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Tech News & Podcast | Africa

Google Nest features are back after the loss of Sonos patent Case

Google is putting back elements to the Google Home ecosystem that were removed because Sonos was involved in a patent case. Although this is good news for Nest users, it also demonstrates that while large tech companies are still fighting over ownership, consumers are not receiving the functionality they have been accustomed to from their devices.

The adjustments made to the Nest speakers, screens, and Chromecast will be undone, the company announced in a Tuesday blog post on the Nest site. “Where certain devices can only belong to one speaker group at a time in the Google Home app,” according to Google, is how they defined the changes. In reaction to the Sonos patent litigation, Google first restricted the use of its Nest and Home devices last month.

As a result, owners of Google smart home devices can now add devices to more speaker groups, enabling synchronised audio throughout a house. When users attempt to add devices to groups, they won’t see issues any longer. Within the next two days, the update ought to be available to all Android users via the Home App. Users using iOS should be able to access it “soon.”

It happened only a few days after a federal judge granted Google a partial victory over Sonos’ protracted patent litigation. In 2020, Sonos filed a lawsuit against Google alleging patent infringement related to smart speakers. In response, Google filed a countersuit alleging similar infringement. A tribunal in May mandated that Google compensate the speaker maker $32.5 million for infringement on a patent for Sonos’ multi-room audio technology.

The $32.5 million judgement was then overturned by U.S. District Judge William Alsup this past Friday, who declared that Sonos’ patents were unenforceable. Saying that the Sonos lawsuit was “not a case of an inventor leading the industry to something new,” he rendered his judgement. In this instance, the industry took the lead on something novel, and only afterwards did an inventor emerge from the shadows to claim to be the original creator of the concept.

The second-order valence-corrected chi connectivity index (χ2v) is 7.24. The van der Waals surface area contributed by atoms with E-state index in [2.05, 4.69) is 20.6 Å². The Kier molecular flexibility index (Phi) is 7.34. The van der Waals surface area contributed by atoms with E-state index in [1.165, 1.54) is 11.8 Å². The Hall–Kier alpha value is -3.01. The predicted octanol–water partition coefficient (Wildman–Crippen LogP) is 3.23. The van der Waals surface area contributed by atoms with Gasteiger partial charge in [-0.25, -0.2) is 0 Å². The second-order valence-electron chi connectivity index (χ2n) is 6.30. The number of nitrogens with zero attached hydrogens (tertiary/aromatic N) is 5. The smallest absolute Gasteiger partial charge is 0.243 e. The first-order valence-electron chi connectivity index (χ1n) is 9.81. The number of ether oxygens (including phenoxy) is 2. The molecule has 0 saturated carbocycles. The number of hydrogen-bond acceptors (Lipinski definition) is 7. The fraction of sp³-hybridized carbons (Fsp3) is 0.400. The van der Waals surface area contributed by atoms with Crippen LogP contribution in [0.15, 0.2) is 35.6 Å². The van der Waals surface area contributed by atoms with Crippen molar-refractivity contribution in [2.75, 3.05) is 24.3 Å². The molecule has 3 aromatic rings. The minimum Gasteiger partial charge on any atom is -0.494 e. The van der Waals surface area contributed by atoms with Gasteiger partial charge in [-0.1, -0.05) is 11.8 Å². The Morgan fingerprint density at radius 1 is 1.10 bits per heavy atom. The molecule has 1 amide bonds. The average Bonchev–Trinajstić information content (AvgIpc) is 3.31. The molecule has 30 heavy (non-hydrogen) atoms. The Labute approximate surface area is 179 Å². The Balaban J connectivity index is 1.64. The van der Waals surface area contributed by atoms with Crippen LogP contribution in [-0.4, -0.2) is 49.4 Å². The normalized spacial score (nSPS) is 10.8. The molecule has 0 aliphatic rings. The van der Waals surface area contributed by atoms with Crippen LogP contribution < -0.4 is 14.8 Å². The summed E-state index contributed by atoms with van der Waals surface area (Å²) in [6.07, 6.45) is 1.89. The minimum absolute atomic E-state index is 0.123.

Sonos has stated that it intends to appeal Alsup’s ruling, while Google is celebrating its triumph. In a blog post on Tuesday, Halimah DeLaine Prado, general counsel at Google, criticised Sonos. She referred to Sonos’ case as “spurious” and denounced “aggressive actors” who were abusing the patent system. Prado demanded that the U.S. Patent and Trademark Office be given greater funding so that it could take longer to handle “complex patents.”

The ongoing patent wars between the two companies haven’t helped consumers one bit. Last year, Google filled its own set of patent infringement case against its rival relating to its smart assistant technology. Perhaps Google is right, and we desperately need some patent reform, if for no other reason than to stop the shit-stirring and let consumers use all the features that companies promise.

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